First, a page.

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The Cost of Divorce

Once you’ve made the decision that your marriage is irretrievable broken, you will likely consider moving onto the next step. For most, the next step is seeking a legal divorce so both parties can move on with their lives as separate, individual people, rather than a couple. the-cost-of-divorceFor those just beginning the process of a divorce, one of the major questions that come up is whether or not a divorce is expensive. The answer isn’t as cut and dry as some may hope. Some divorces are simple, quick, and relatively inexpensive, while others can be rather long processes that can cost an exorbitant amount of money.

Types of Divorce

In the state of California you can file for divorce in one of three ways. You can either file for a summary dissolution, an uncontested divorce or a contested divorce. A summary dissolution is the quickest form of divorce, and in most cases the cheapest. Generally, a summary dissolution is only granted to couples who have been married for five years or less, and do not have any children together. An uncontested divorce is granted to a couple who have agreed to the terms of the divorce outside of court. In this case, the divorce proceedings simply include the filing of appropriate forms and paperwork before the divorce can be granted. The price of an uncontested divorce simply include the price of court fees, and any legal counsel you may have obtained for the purpose of filing.

Finally, a contested divorce, is a divorce in which one party or both parties fail to agree to the terms of the divorce. In these cases, outside mediation has not worked, and the divorce terms must go before a judge to be finalized. Contested divorces are the most expensive type of divorces, and in some cases, can take several years to finalize.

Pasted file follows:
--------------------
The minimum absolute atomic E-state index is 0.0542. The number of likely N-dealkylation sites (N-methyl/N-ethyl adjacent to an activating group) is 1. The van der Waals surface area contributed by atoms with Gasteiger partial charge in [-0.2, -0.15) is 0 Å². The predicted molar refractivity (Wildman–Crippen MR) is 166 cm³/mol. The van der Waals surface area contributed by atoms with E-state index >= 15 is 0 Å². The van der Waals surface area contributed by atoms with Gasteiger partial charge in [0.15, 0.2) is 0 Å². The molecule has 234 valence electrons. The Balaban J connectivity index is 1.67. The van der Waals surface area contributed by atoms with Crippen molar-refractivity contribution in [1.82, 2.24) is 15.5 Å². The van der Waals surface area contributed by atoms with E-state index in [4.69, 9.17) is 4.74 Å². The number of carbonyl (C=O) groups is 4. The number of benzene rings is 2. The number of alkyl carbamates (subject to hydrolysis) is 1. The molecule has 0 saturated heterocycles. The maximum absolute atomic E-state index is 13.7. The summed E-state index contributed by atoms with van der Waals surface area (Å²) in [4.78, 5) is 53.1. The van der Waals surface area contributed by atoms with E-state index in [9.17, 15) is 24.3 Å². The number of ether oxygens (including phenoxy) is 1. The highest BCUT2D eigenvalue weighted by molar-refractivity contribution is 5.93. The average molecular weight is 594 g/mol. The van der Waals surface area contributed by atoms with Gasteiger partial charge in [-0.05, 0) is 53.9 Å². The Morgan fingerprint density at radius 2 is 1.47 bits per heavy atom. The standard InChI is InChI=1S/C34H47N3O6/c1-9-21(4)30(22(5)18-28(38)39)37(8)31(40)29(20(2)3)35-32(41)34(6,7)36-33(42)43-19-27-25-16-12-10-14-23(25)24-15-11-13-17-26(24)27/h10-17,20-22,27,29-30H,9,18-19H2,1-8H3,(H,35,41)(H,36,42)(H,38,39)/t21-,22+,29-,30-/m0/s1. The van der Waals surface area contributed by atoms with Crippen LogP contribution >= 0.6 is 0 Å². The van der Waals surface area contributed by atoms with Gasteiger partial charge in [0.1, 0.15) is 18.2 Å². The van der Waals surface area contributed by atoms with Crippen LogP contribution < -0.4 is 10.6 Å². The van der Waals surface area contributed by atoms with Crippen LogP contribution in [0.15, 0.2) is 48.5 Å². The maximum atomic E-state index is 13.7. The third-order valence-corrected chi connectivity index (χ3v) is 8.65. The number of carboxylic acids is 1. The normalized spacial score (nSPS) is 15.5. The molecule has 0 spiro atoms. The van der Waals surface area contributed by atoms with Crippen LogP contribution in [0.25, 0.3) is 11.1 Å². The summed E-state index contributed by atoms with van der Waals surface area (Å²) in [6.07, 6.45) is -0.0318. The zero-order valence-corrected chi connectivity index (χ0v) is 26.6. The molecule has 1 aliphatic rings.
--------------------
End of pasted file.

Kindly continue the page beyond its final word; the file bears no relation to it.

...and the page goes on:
The Price of Divorce 

In the state of California, a couple who wishes to obtain a summary dissolution can file for relatively cheap. Lawyers do not have to be involved in this process, although it is a good idea to speak with a lawyer prior to filing, or to get help during the filing process. In most cases, paralegals can help with this type of paperwork. The filing costs for a summary dissolution, in most counties in California, is between $300 and $450. In San Francisco, specifically, this type of filing costs court fees of $450.

An uncontested divorce can be obtained by simply filing the necessary paperwork and appearing for any court hearings that may be scheduled. Hearing are generally not necessary in this type of divorce, and hearing are usually granted for free. The filing costs for an uncontested divorce is roughly $450 in most counties in California, including in the San Francisco area. Similar to a summary dissolution, it is important to speak with a lawyer prior to the filing of divorce papers, to ensure you are protected during the process.

Contested divorces can become extremely expensive because the court fees and attorney fees associated with them add up quickly. According to recent statistics, the average contested divorce can cost upwards of $20,000. The cost of these divorces are directly attributed to the attorney fees and the court fees associated with multiple hearings, as well as mediation meetings, and other associated attempts to come to an amicable agreement between the parties. A divorce can be contested on the ground of finances, child custody, or the division or property.

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Posted by on June 3, 2014 in Divorce

 

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The Effects of Divorce on Children